The union budget 2019 is heralding towards ‘New India’ approach and intention to trigger a high rate of growth and becoming a $5 trillion economy in the coming few years. India has the issue of access to opportunities to the majority of its population. The access has to be in real terms of equity and hand holding. Agriculture and rural distress is the focus I am dwelling upon. The two areas are infrastructure and sustainable new livelihood opportunities.
Rural distress has to be addressed in terms of quality infrastructure. The budget has indicated nearly Rs 1 lakh crore of provisioning for infrastructure. Some basic non-negotiable if listed will ensure systematic growth. Every village to be connected by quality road under Pradhan Mantri Gram Sadak Yojana (PMGSY). Every lane in the village to have a concrete road with drainage (14th and State Finance Commission directly devolved to panchayat), piped drinking water (as is announced in the budget), ensure sustainable source for the water for the piped water supply, toilets (Swacha Bharat Abhiyan), house (Pradhan Mantri Awas Yojana), quality school buildings, anganwadis, supplementary food and public distribution system arrangements and then their maintenance. The budgetary provisioning and then listing of achievements, in days of IT, has to be village wise so that they are not mere figures but reflect with geo-tagging.
The second challenge is creating employment for 65 percent of the young population in India that is sustainable and less skilled. The options are to enhance the productivity of the land and it requires irrigation. The budget does talk of concerns on water and major focus on water preservation. On the face of it may look contradictory but it can be complementary by ensuring the distribution system instead of open channels be with steel pipes. That will save the cost of land acquisition and delays escalation of cost. The pipes to spread underground and can be done along with dam construction and drip irrigation be made mandatory. This will save water as no wastage and also enable to optimise every drop of water. Handholding will go a long way.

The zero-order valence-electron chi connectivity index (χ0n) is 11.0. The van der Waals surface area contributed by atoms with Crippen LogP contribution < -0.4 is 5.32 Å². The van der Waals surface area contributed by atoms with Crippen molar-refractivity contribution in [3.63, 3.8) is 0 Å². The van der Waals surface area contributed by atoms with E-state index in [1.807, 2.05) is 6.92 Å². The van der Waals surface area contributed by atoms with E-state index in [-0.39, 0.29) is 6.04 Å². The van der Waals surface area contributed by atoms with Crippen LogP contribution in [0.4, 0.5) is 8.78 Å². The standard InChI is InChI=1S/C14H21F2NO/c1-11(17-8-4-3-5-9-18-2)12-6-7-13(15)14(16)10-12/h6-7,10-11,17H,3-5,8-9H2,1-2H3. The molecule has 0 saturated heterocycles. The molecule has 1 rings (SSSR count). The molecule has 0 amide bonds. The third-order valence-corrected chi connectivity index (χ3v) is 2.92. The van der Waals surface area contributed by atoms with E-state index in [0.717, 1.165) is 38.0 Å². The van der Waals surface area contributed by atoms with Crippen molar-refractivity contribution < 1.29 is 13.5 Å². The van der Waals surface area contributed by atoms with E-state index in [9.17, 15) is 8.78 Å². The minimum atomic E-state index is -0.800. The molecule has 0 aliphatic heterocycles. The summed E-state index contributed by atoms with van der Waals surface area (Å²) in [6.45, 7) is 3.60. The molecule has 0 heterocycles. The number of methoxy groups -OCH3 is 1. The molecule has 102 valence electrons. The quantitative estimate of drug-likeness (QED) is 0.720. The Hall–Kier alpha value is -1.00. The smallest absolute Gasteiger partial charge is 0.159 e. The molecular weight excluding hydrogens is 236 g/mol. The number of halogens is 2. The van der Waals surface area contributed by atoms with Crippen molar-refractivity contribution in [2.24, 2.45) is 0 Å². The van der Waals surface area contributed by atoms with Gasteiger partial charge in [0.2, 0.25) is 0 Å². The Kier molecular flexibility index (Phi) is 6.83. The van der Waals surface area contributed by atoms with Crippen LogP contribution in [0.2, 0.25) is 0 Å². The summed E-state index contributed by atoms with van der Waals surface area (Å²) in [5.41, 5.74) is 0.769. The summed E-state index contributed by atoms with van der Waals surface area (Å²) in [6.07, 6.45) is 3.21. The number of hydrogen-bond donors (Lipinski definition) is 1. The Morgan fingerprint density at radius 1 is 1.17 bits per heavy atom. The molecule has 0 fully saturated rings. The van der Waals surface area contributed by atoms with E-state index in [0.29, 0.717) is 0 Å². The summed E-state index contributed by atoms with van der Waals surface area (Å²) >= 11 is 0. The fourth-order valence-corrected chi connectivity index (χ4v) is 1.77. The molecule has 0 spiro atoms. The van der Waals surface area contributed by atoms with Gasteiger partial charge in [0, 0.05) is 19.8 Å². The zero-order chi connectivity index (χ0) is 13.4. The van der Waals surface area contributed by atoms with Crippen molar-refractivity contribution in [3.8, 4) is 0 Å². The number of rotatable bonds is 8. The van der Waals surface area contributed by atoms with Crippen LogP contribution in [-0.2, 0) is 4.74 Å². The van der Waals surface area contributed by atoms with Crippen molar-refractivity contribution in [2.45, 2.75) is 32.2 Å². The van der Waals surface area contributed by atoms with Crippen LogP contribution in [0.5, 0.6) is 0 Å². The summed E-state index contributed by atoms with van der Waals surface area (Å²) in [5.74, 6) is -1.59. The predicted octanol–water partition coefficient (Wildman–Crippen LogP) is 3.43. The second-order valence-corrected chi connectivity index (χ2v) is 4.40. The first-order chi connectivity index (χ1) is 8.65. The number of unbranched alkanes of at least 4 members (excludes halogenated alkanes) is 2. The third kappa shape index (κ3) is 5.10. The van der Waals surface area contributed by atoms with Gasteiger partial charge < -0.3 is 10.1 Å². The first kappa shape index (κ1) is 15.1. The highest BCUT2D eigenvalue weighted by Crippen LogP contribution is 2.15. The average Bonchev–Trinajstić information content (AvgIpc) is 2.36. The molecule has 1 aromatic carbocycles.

The micro, small and medium enterprise (MSME) sector is to spread for value addition to agriculture produce right in the vicinity. Let me work on an example of mint leaves sold as vegetable or methanol is extracted and sold. This kind of value addition will create jobs in the hinterland and trigger sustainable employment source. The budget focus on MSME, when channelled in the right direction, will enable to create jobs. The Goods and Services Tax (GST) is indicated to be simplified and will go a long way to provide a comfort zone to MSMEs.
The larger perspective with a focus on infrastructure will ensure steel consumption to go up and so of cement. The financing of these projects if by using more of steel is expedited and will attract the investors as the returns will start in a short time.
The budget, if the focus on optimising available resources besides looking for more resources, at least in the hinterland as discussed above will trigger visible impact and generate local employment opportunities. The budget with listed vision and road map is to get into nitty gritty and not pass on a state responsibility as optimisation of resources after the GST regime is centre stage. Maximum impact with optimal expenditure is the mantra.
Aruna Sharma is a former secretary at the ministry of steel, government of India. The views are personal.